“Herein we conceive lies the grand secret of education. The fear of punishment or disgrace soon loses its effect, and the minds which need it are those of which we can have the least hope. The excitement of emulation or rivalry seems morally wrong, and must be condemned as an appeal to a passion which needs rather to be checked than encouraged. Inducements founded upon the idea that the acquisition of knowledge is easy, and attempts to render it so by removing its necessary asperities, are soon found to be delusive, and productive only of mental indolence or disappointed hopes. But the delight of accurate knowledge, the charming sensation which accompanies the consciousness of knowing anything well, be it in the higher or more humble departments of science, is the surest guaranty of increasing and persevering efforts for still farther acquisitions. And this is a stimulus under the influence of which almost every subject may be brought, and of which every faithful teacher may avail himself. Only let great pains be taken, and much patience exercised, that the first lessons be most thoroughly and completely learned, even to the minutest particulars : that no difficulty of the smallest kind be left in the way, as a perplexing impediment in some future portion of the course; only let this be effectually secured, and the student, under the glowing delight of conscious accurate knowledge, and the encouraging feeling that this has been the result of the toilsome exercise of his own powers, will proceed with eager relish to his subsequent task; a relish which will be increased at every step, provided this regimen is rigidly adhered to. I have sometimes thought that the thorough acquisition in this way of all the forms of the Greek nouns and adjectives together with the accents, quantity, and rules of inflection, would almost infallibly secure a satisfactory acquaintance with the whole range of Greek literature. We need not contrast with this the painful emotions which arise from confused and inaccurate knowledge. With thousands the vivid recollection of the discouraging perplexities which may be traced to this cause, constitute about the only remembrance of their academic or collegiate course.

It is high time the secret should be disclosed, that notwithstanding our Hamiltonian and Pestalozzi schemes, notwithstanding our productive and inductive systems, and all the new inventions and quackery of the day, there is, after all, no great mystery in the art of teaching. Mistakes arise from overlooking the simplicity and singleness of the object. It is nothing more than conveying to one mind what exists clearly in another, with this difference, that the teacher is supposed to see the results and to understand the philosophy of the process, whilst the student must of nécessity be taught to take his first lessons as matters of authority and memory, antecedent to, and affording a foundation for, a subsequent exercise of the reason. According to this view, the qualifications of a good teacher may be briefly defined to be these : 1st, a thorough understanding of the science he professes to teach ; 2d, unwearied patience, ever resisting the temptation to suffer his pupils to proceed to a second lesson until they have completely mastered the first; and 3d, an unyielding determination to make perfect accuracy the first thing, and second thing, and third thing, in every course of education, and every department of science. Let the old plan of exercising the memory be revived, if for no other purpose than thereby to give strength and clearness to all the other faculties of the mind. Let elementary grammars be selected, full, yet concise, expressed with all that logical accuracy for which the older works of the kind were distinguished, giving results alone, instead of perplexing the student's mind at the outset with pedantic theories of a language of which as yet he knows nothing. When he has learned by authority the structure of the language as an existing thing, a good foundation will be laid for subsequent instruction in relation to its origin and philosophy. Of grammars thus selected, let the whole, and not merely detached parts, be thoroughly committed to memory, and repeated, until the forms, inflections, rules and idioms, with their various modifications and exceptions, are stereotyped in the mind, and without any further effort of memory arise habitually and spontaneously to the thoughts. All this, to be sure, requires no great skill, and puts in no claim to originality ; but it requires patience and perseverance, and with these qualities, this indispensable work may be accomplished. Let this be accompanied by constant exercise, in writing, accenting and pronouncing, together with the reading and parsing of such examples as may most effectually familiarize the rules and forms which have been learned, until the grammar, the soul or substantial part of the language, has been completely mastered, and the subsequent acquisition of words will be both easy and pleasant. In vain, on any other plan, will the lexicon be worn out in an endless repetition of the same wearisome and unsatisfactory exercise. Words will be easily remembered and rapidly acquired, when the grammatical frame-work has been prepared in the mind for their reception. To expect it on any other system is as absurd as the attempt to build a wall without cement, composed only of loose pebbles or grains of sand. Let half a year, if necessary, (although this length of time will seldom be required,) be employed in this grammatical exercise. Six months thus occupied, will save treble that amount of time in a subsequent part of his course, or rather will prevent the whole from being utterly wasted. The estimate, however, is based upon the supposition that no other studies are pursued in connection with the languages; otherwise a much longer period would be required. Let a second year be spent in the slow and cautious reading of some pure Lat. in author, with continual parsing of every word; the steady and constant repetition of the grammar being still regarded as the primary object. During this period the student should be regularly exercised in writing the language, and in making double translations from Latin to English, and from English to Latin ; also in construing in this double manner from the voice of his teacher, and with the book closed ; proceeding from single words to complete sentences, until the thought comes to his mind in the Latin order, and the full power of a Latin sentence is felt as an inseparable whole. This, as we said before, requires patience, but with patience it can be done; and when the course is fairly commenced, and thoroughly persevered in, the rapidity of the actual progress may be found to exceed the teacher's most sanguine expectations. By actual progress we mean not the amount of apparent space passed over during the first year, but the real degree of satisfactory insight into the nature and structure of the language. Let the student also, during this time, be supplied with convenient blank books, containing well written forms of all the declinable parts of speech, together with all the rules of syntax, aad let him be required to inscribe, under their appropriate heads, every new form and construction he may meet with at each recitation. The commencement of the third six months, (allowing the fullest extension of time,) will find the scholar thus exercised possessed of far more substantial knowledge of the language, than one who has hurried over far more ground, and apparently made much more rapid progress. His subsequent course may then be continual reading, in which he may be pushed to his full speed, and carried forward with as inuch rapidity as the encouragements of his teacher, his own well acquired habits of diligence, and the exquisite delight of accurate knowledge can ensure.* Henceforth he will have before him an unembarrassed field of enjoyment, which will supersede the necessity of any other stimulus. The grand object will have been attained. His subsequent perseverance, and attachment through life to classical literature will have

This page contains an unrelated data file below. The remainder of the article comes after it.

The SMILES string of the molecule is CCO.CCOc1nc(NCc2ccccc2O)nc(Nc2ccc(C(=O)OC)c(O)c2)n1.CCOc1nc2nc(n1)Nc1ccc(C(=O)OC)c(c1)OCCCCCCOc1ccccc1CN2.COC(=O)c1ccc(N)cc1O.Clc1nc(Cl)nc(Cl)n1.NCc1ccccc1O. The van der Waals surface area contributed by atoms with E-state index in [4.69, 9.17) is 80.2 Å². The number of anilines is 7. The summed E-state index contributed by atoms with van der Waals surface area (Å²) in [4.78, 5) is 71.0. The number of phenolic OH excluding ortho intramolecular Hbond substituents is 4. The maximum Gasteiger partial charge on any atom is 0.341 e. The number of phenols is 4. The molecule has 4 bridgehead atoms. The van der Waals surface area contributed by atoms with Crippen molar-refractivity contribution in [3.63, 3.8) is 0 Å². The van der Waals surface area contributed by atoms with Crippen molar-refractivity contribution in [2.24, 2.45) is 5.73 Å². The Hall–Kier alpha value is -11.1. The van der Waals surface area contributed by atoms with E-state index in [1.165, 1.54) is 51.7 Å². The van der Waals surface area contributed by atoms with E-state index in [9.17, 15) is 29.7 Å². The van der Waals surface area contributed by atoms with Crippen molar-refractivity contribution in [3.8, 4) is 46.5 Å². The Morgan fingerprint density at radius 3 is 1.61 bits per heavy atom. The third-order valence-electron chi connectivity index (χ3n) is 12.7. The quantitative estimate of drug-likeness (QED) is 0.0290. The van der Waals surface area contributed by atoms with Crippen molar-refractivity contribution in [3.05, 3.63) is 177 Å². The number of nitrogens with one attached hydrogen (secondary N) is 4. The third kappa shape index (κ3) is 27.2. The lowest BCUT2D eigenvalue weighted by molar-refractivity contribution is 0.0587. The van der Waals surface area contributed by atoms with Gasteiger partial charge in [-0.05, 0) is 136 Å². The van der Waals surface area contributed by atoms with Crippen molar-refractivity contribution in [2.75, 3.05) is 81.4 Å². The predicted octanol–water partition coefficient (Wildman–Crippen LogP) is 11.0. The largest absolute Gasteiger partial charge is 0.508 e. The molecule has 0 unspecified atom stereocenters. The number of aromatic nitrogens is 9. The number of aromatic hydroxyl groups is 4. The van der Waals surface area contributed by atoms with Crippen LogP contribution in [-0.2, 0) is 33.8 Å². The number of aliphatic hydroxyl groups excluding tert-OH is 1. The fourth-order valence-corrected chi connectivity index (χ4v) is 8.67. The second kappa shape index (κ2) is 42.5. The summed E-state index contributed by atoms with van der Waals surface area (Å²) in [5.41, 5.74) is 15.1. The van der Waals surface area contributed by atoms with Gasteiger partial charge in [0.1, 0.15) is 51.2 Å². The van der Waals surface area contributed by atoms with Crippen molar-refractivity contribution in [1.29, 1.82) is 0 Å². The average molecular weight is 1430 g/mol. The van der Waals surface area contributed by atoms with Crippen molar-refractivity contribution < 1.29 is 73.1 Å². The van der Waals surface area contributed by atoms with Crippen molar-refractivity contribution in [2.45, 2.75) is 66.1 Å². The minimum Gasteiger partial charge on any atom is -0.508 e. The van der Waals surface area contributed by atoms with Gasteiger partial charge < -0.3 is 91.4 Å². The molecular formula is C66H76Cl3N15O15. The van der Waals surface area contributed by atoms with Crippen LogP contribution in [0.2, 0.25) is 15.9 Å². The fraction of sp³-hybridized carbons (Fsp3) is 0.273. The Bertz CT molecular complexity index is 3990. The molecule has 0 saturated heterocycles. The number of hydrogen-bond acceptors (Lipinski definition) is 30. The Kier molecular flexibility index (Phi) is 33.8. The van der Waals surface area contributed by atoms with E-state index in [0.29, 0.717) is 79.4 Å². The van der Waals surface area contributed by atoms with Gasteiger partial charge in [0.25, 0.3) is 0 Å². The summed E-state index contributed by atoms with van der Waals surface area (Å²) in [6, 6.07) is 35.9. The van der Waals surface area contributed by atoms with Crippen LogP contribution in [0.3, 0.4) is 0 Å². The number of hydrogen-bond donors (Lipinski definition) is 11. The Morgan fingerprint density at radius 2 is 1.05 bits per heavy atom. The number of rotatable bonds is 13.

*As an illustration and proof of this position, the fact may be mentioned, that in a school conducted upon this plan during the period in which one class were diligently occupied with the first two hundred lines of the Æneid, another scholar, who had previously gone through a similar pro. cess, read with accuracy the whole of Herodotus, four select orations of Demosthenes, and fifteen buoks of the Odyssey, together with an almost equal quantity of Latin.